Beekman Boys Say Indiana Governor Mike Pence is Banned from Buying Their Products [INTERVIEW]
One group of unlikely farmers is looking to help others in the community, but first they have a few words for the Governor of Indiana.
In response to Gov. Michael Pence's decision to sign the "Religious Freedom Law," Beekman Boys Josh Kilmer-Purcell and Brent Ridge say, "We stand with the people of Indiana...We actually banned the Governor from shopping at Beekman 1802."
The sentiment behind the tongue in cheek ban by the two New York goat farmers is echoed by many who are criticizing the law which, in effect, grants private businesses the legal right to refuse customers whose lifestyles may conflict with theirs on the basis of religious grounds. The cover of this morning's Indianapolis Star features an opinion piece by the newspaper's editorial staff urging Pence to "FIX THIS NOW." In response to the new Indiana law several authorities in surrounding states have banned publicly-funded travel to Indiana, stating that they refuse to support an economy that discriminates against others.
And it is in support of others that Kilmer-Purcel and Ridge were on WIBX First News with Keeler in the Morning to promote their Beekman 1802 Mortgage Lifter program, whereby they are awarding grants "to small farms who have a viable, future focused, growth-oriented business strategy." The grants are not, they say, to be looked at as charity. These are business development grants that will not require an extensive internal bureaucracy to manage.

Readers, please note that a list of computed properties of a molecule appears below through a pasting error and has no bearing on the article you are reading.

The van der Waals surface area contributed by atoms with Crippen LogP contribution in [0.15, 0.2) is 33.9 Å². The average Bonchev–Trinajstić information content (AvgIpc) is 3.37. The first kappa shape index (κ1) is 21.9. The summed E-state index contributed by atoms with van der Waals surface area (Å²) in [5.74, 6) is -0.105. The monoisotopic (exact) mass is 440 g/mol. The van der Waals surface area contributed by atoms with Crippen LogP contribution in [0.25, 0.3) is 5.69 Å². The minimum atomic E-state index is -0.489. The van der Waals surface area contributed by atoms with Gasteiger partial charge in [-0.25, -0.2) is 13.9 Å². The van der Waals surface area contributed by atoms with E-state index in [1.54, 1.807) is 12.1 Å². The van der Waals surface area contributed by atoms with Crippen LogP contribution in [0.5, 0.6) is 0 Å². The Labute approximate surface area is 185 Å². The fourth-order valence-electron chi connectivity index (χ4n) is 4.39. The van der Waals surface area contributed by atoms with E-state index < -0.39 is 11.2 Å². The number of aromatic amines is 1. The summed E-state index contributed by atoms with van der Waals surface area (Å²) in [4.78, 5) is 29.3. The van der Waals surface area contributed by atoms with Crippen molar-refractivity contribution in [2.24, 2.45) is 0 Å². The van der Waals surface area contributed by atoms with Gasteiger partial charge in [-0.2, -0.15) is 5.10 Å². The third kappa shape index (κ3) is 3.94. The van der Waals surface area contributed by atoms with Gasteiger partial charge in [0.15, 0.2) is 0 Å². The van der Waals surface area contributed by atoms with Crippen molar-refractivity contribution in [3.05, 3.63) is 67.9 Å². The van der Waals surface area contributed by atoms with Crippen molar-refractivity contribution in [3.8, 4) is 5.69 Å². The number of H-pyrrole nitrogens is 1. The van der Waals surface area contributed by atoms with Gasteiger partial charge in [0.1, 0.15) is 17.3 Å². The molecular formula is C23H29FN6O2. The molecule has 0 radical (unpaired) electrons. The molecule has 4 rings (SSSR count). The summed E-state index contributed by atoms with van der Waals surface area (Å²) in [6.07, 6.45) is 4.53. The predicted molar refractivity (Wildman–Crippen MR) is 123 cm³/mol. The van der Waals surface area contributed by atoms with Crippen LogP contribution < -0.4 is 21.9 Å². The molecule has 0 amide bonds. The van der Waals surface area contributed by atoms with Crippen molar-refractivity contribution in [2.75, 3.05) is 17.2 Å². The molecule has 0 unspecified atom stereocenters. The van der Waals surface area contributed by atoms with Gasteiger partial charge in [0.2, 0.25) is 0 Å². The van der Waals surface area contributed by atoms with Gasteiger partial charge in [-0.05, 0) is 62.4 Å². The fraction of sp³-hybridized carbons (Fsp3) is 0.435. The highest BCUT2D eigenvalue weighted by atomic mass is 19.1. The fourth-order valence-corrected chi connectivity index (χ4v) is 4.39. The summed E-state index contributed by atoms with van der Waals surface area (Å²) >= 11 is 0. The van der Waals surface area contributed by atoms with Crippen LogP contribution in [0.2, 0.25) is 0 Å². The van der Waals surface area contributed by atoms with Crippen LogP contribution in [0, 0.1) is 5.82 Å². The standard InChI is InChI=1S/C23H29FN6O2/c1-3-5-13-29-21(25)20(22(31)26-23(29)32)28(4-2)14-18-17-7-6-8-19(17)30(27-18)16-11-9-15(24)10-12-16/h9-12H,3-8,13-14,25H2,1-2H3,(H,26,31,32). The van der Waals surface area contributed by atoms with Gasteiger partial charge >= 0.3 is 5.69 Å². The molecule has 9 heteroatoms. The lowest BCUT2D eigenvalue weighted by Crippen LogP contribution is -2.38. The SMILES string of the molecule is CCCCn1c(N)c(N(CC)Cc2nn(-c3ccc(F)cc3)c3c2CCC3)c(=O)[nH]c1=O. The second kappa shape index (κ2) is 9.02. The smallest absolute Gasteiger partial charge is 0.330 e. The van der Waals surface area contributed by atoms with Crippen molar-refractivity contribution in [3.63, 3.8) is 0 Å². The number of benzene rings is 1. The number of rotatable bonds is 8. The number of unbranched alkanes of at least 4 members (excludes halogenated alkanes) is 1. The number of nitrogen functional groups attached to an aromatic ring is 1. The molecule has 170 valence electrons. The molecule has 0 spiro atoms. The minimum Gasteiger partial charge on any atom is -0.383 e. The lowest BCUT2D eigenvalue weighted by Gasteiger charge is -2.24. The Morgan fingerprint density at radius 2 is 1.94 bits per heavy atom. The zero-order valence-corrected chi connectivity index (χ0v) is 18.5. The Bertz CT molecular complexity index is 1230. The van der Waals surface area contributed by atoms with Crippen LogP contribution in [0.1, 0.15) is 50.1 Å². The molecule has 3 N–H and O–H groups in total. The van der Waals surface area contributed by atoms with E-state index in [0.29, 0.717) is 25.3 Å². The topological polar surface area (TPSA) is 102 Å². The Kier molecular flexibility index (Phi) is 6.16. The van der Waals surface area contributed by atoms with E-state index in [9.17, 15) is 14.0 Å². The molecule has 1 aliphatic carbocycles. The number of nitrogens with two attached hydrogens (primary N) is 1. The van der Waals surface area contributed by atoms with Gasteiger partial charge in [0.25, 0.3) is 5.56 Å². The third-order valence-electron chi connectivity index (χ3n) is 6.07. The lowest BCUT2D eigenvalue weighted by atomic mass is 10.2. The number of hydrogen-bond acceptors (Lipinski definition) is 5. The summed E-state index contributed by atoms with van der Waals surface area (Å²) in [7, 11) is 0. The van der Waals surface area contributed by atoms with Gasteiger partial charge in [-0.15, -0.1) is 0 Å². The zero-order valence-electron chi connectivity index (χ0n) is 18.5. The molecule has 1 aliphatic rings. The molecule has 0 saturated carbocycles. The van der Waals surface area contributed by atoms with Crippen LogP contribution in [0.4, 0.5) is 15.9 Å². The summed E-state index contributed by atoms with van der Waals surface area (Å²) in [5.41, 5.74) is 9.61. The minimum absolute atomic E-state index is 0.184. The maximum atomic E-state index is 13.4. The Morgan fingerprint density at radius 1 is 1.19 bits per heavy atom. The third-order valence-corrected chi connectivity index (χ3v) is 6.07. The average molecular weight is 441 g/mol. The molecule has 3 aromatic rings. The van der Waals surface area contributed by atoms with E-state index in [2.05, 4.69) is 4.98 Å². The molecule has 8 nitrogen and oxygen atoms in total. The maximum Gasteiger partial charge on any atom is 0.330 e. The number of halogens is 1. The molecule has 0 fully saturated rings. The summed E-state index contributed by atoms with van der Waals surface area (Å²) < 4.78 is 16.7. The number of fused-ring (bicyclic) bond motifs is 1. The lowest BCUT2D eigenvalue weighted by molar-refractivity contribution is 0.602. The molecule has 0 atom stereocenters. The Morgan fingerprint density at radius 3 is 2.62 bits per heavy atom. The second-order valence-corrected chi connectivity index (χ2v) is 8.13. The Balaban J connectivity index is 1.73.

The largest grant will total $15,000. The three smaller grants will be $1,049.00 each.
The transplants from New York City won CBS Television's "The Amazing Race" as "The Fabulous Beekman Boys" in 2012. The winnings from that show helped them pay off their mortgage for the farm they bought in Sharon Springs after moving from New York City in 2008. They say that ever since then they have tried to give back to the community and to the farming industry that welcomed them.
The "Beekman 1802 Mortgage Lifter" is named for a 1929 heirloom tomato. The sauce is New York-sourced. This is the second year of the program. Through it twenty-five percent of the proceeds from The Beekman Boys' Mortgage Lifter sauce are donated to small farms. Last year a total of $15,000 was distributed.
Increased sales are, in part, because of a relatively new collaboration with Target Stores. In November 2014 Target gave the sauce a trial. By February 2015 the product was carried in 1,700 stores.
To apply contact the Beekman Boys at: BeekmanMortgageLifter.com. Entries are due by midnight April 30, 2015. The winners will be announced on May 12, 2015.
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